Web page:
The Donate Movement: Successful Fusing of Nonprofit, Corporate, and Consumer Interests

Jun 03

Let’s break nonprofit, corporate, and consumer interests down into simple terms.  A nonprofit wants to further its mission to help people and/or the planet. A corporation wants to do good for its shareholders, its employees, and its customers. A consumer wants to live well at a fair price and feel good about purchasing decisions.  Do these sound like conflicting interests?  The recent collaboration between Goodwill Industries® and Gap Inc. shows us that the merging of these interests is very possible indeed, and has the potential to benefit all parties involved.

In 2010, Goodwill launched the Donate Movement, a public awareness initiative that underlines the importance of donating—an act that has the power to make differences in people’s lives, strengthen communities, and create healthier environments. Over the past year, a number of brands—like Family Circle, Hanes, Levi’s, and Planet Green—have joined the movement, engaging their customers in various ways to support Goodwill and its mission. Most recently, Gap, Inc. teamed up with Goodwill, resulting in an extremely visible and influential engagement of corporate, nonprofit, and consumer sectors.

From May 19-29, 2011, all Gap stores in the United States and Canada accepted clothing donations in support of the Donate Movement. Gap customers who brought in clothes to support the Donate Movement received 30 percent off of their Gap purchases, including items from babyGap, GapKids and GapBody (Consumer Interest √ ). Loyalty to the Gap brand increased with current customers, and Gap introduced their brand to new customers in a positive light, generating sales, name recognition, and increasing customer allegiance (Corporate Interest ).  The donated clothing brought in to Goodwill through Gap’s involvement will now be sold in Goodwill’s 2,500+ stores, and 84% of revenue generated from the donated clothing will be used to fund job training programs and employment placement services for underserved populations (Nonprofit Interest ).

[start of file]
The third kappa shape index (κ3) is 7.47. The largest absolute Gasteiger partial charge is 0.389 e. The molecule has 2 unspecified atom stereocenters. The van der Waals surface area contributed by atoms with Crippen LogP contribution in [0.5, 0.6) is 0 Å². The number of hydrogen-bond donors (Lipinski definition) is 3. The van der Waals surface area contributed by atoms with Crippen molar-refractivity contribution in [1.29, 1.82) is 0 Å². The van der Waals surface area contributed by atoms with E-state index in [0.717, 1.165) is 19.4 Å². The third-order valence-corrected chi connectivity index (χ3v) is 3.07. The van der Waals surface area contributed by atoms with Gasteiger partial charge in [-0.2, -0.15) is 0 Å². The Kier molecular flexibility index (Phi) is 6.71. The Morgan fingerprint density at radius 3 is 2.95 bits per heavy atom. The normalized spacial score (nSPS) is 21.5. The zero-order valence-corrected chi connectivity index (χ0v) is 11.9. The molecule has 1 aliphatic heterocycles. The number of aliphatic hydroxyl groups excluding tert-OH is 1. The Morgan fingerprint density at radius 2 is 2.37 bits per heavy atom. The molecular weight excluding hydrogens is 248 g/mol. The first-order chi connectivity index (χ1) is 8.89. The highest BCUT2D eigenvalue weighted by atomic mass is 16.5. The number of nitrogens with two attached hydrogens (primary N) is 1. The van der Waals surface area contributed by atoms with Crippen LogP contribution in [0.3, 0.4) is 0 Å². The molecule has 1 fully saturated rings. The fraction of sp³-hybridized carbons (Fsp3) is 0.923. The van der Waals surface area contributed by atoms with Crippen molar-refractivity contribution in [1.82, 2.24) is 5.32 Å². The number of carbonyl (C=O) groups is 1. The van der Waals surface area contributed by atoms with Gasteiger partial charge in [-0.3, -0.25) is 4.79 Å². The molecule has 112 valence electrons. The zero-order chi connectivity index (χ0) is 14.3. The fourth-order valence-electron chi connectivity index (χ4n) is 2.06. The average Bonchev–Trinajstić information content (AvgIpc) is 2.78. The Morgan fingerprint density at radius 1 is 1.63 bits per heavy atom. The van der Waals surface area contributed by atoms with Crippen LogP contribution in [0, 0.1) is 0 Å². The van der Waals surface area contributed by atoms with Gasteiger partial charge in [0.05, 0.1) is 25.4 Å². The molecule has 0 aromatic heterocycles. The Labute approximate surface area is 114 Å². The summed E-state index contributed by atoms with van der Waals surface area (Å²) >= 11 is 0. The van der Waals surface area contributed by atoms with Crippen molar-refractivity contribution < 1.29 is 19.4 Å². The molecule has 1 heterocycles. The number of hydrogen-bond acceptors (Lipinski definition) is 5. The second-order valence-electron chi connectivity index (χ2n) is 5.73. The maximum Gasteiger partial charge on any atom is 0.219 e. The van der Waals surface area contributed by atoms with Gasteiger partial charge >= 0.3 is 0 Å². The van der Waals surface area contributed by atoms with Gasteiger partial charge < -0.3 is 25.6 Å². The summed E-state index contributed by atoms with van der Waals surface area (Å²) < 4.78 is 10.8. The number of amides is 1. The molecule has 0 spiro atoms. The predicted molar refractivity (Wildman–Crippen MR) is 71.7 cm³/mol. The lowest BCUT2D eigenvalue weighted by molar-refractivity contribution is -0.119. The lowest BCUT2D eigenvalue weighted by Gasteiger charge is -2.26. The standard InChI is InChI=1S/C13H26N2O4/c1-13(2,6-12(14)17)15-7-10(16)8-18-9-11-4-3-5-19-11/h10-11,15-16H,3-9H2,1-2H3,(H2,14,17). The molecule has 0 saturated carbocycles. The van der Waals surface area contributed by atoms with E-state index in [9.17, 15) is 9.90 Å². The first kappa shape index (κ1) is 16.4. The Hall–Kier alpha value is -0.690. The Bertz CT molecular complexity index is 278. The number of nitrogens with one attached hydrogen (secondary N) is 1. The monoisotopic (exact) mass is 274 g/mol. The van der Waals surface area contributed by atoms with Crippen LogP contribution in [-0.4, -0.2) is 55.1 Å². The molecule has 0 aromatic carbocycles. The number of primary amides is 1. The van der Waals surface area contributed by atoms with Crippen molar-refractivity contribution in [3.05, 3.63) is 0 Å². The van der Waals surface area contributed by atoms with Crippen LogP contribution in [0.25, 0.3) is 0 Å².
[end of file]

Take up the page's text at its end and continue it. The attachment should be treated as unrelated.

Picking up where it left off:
Simple, yet tremendously effective. Collaboration doesn’t need to be complicated to work, and increasing parties involved increases impact.  On top of this, as budgets are being cut across all sectors, it’s more cost effective to work together. Corporate social responsibility is not only vital to the communities we live in. It’s also becoming a necessary part of corporate culture, brand loyalty, and even the bottom line.

Want more?  See Sarah Temple’s recent post on corporate social responsibility value here, and be sure to follow Jennifer Wayman’s posts here on the Social Marketing exCHANGE revealing results of a recent study conducted by Ogilvy Public Relations Worldwide in partnership with the Center for Social Impact Communication at Georgetown University: Dynamics of Cause Engagement.

This entry was posted on Friday, June 3rd, 2011 at 2:27 pm and is filed under Corporate Social Responsibility, Social Marketing. You can follow any responses to this entry through the RSS 2.0. Both comments and pings are currently closed.

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